3 Vocabulary reproducible activity There are many words and terms associated with the stock market. Write each of the terms listed below in the space provided next to its definition. assets Big Board bond blue chip equity diversification index fund initial public offering liability merger option securities 1. A slang term referring to the New York Stock Exchange. 2. Buying the stocks of different types of companies, or investing in different types of instruments, such as stocks, bonds, and real estate. 3. A mutual fund that buys all of the stocks listed in a stock index, such as buying only stocks listed in the Dow Jones Industrial Average. 4. All the things that make up the worth of a company. 5. An agreement that allows an investor to buy or sell shares of stock within a certain period for a specified price. 6. A top quality stock with a good record of earnings. 7. Something a company owes or that takes away from its worth. 8. A debt that companies, the U.S., and cities sell as a way to borrow money. It is sold for less than the value printed on it. It is then cashed in after a fixed time for its face value. Sometimes it also pays interest. 9. Stocks, bonds, options, and other such instruments.. Another name for a stock; it also means what is owned after all debts against a company are satisfied. 11. The first shares of stock that a company offers for sale to the public. 12. When two or more companies join together to form one. Look in the business section of the newspaper and list and define three more terms related to the stock market Answers on page 12 3

4 Reading the Market News (Part 1) reproducible activity When you look at the stock market report in your newspaper, you see columns of symbols and numbers. Let s look at what these symbols and numbers mean. We will use the following listing for the Walt Disney Company as an example. In the newspaper you would see something like this: 52 Week Stock Div Yld P/E Sales High Low Last Change High Low % 0s Disney First, you see the highest and lowest prices at which the stock has sold in the last 52 weeks. Stock prices are quoted in points and fractions of a point. A point actually means one dollar. The high for Disney was This means 38 dollars and cents. The lowest price was points or $ Next you see a symbol for the stock. Walt Disney Company is called Disney, but sometimes the symbols for a company are harder to figure out. You can learn a stock s full name by using the Internet or books in the library that list stock symbols and company names. Div means dividend. In this case, the dividend payment is 21 cents per share of stock per year. Yld is yield. This compares the dividend to the closing price, expressed as a percentage: the dividend is.8 percent of the closing price. P/E means price to earnings ratio. The figure here shows that the price of the stock is 38 times what the company earned per share. Next you see the number of shares sold for that day. The number is written in 0s so you would add two zeros to the number shown. In this case, 44,734,000 shares were sold. The highest price a share brought for the day was $ The lowest was $ At the market s close, Disney stock was selling for $ a share. The last entry in the listing is the change how much the price of a share changed from its last price on the previous day. Disney lost 7 8 of a point, or $.875 per share, from the day before. Study the listing and answer the following questions: 1. Was Disney s highest price for the day higher or lower than its highest price for the last 52 weeks? _ 2. How much of a dividend would you expect from Disney if you owned 0 shares of its stock? 3. How much would you pay for Disney stock if you bought 0 shares at its highest price for the day? 4. Suppose you paid the highest price of the day for 0 shares and sold those same 0 shares at the end of the day. How much money would you have lost? Answers on page 12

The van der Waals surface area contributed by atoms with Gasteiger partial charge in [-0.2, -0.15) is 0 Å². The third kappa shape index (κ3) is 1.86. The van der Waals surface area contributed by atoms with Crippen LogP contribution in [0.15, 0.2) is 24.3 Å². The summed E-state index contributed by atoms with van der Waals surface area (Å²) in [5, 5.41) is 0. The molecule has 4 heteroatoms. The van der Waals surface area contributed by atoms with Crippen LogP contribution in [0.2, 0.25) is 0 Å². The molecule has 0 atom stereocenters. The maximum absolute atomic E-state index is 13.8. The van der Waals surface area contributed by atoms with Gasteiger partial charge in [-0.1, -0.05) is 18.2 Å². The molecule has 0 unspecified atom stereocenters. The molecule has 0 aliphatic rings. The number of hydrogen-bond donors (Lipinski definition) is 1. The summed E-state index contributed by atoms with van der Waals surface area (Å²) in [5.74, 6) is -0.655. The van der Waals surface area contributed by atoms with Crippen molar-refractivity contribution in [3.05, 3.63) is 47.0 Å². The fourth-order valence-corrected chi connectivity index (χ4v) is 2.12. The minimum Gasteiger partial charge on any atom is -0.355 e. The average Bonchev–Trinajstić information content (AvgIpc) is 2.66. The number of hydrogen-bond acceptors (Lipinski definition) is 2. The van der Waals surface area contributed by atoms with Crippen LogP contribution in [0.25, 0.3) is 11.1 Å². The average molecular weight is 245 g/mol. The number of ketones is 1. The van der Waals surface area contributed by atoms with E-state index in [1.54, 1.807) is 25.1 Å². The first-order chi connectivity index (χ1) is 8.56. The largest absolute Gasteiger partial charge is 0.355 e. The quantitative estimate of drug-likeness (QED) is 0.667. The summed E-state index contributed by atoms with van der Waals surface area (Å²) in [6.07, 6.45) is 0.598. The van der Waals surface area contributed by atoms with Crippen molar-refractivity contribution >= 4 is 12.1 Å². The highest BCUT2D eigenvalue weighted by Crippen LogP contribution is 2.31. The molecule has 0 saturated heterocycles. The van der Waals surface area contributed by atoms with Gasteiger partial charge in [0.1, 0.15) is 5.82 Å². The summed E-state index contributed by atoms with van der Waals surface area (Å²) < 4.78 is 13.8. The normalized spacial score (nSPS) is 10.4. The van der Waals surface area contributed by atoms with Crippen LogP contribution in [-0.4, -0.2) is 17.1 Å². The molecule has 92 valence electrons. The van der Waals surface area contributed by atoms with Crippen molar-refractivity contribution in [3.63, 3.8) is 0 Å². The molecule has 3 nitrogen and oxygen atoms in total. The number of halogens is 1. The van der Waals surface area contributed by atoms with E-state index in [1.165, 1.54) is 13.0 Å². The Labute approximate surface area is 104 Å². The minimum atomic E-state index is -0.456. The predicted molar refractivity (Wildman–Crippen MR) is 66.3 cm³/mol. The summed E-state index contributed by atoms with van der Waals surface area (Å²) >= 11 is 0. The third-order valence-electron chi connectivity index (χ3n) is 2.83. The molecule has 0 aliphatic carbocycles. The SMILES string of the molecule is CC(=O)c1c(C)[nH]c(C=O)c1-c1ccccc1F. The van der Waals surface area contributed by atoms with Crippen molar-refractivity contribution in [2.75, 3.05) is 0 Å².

5 Reading the Market News (Part 2) reproducible activity Select three stocks from the stock market tables in your newspaper. Write the names of the stocks you have chosen in the spaces provided. Then in the lines below the name of each stock, answer the following questions: 1. What was the stock s highest price for the last 52 weeks? Its lowest? 2. Was its lowest price for the day higher or lower than its lowest for the last 52 weeks? 3. How much of a dividend would you expect from this stock if you owned 0 shares? 4. How much would you pay for this stock if you bought 0 shares at its highest price for the day? 5. Suppose you paid the highest price of the day for 0 shares and sold them at the end of the day. How much money would you have lost? 6. Suppose you paid the lowest price of the day for 0 shares and sold them at the end of the day. How much money would you have earned? 7. Based on this listing for one day, do you think the price of this stock is going up or down? (Check back in a week to see if you were right!) Stock Name Stock Name Stock Name